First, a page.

Breast aplasia: A rare condition wherein the normal growth of the breast or nipple never takes place. They are congenitally absent. There is no sign whatsoever of the breast tissue, areola or nipple. There is nothing there.
Breast aplasia (also called, amastia) is frequently not alone as the only problem. Unilateral amastia (amastia just on one side) is often associated with absence of the pectoral muscles (the muscles of the front of the chest). Bilateral amastia (with absence of both breasts) is associated in 40% of cases with multiple congenital anomalies (birth defects) involving other parts of the body as well.
Amastia is thought to be described in the Bible: “We have a little sister, and she hath no breasts” (Song of Solomon VIII:8).
Amastia can be distinguished from amazia — wherein breast tissue is absent, but the nipple is present — a condition that typically is a result of radiation or surgery.
- Breast augmentation
Artificial enlargement of the breasts. Breast augmentation may be done by insertion of a silicone bag (prosthesis) under the breast (submammary) or under the breast and chest muscle (subpectoral), after which the bag is filled with saline solution. This prosthesis expands the breast area to give the appearance of a fuller breast (increased cup size).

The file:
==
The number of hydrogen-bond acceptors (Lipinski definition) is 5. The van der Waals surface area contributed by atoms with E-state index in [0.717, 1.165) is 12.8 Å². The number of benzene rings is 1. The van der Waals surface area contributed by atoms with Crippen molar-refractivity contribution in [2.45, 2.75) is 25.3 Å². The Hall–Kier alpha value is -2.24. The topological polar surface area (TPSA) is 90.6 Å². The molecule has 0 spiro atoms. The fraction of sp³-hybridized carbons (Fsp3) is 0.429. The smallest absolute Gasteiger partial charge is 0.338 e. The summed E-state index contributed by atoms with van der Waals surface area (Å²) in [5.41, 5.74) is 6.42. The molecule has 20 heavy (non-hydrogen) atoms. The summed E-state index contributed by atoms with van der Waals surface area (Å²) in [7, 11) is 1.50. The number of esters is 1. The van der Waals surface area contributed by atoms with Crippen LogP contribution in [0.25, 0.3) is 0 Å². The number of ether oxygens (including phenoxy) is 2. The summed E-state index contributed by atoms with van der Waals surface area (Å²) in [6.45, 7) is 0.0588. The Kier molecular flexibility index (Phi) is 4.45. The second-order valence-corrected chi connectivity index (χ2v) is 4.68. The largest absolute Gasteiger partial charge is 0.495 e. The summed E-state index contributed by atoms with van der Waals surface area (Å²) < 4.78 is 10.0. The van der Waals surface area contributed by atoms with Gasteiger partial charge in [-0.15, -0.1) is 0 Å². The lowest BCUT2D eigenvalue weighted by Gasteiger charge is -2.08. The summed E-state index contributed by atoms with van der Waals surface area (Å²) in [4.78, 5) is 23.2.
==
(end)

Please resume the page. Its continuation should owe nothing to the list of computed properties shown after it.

- Breast biopsy
A procedure in which a sample of a suspicious breast growth is removed and examined, usually for the presence of cancer. The sample is suctioned out through a needle or removed surgically. A breast biopsy may be done in a doctor’s office, outpatient facility, or hospital operating room. The setting depends on the size and […]
- Breast bone
Breast bone: Familiar name for the sternum, the long flat bone in the middle of the front of the chest. The sternum consists of three portions: the manubrium (the upper segment of the sternum, a flattened, roughly triangular bone), the corpus or body of the sternum, and the xiphoid process (the little tail of the […]
- Breast cancer
Breast cancer is diagnosed with self- and physician-examination of the breasts, mammography, ultrasound testing, and biopsy. There are many types of breast cancer that differ in their capability of spreading to other body tissues (metastasis). Treatment of breast cancer depends on the type and location of the breast cancer, as well as the age and […]
- Breast cancer gene
Breast cancer gene: One of the genes that contributes to breast cancer. See also: BRCA breast cancer gene.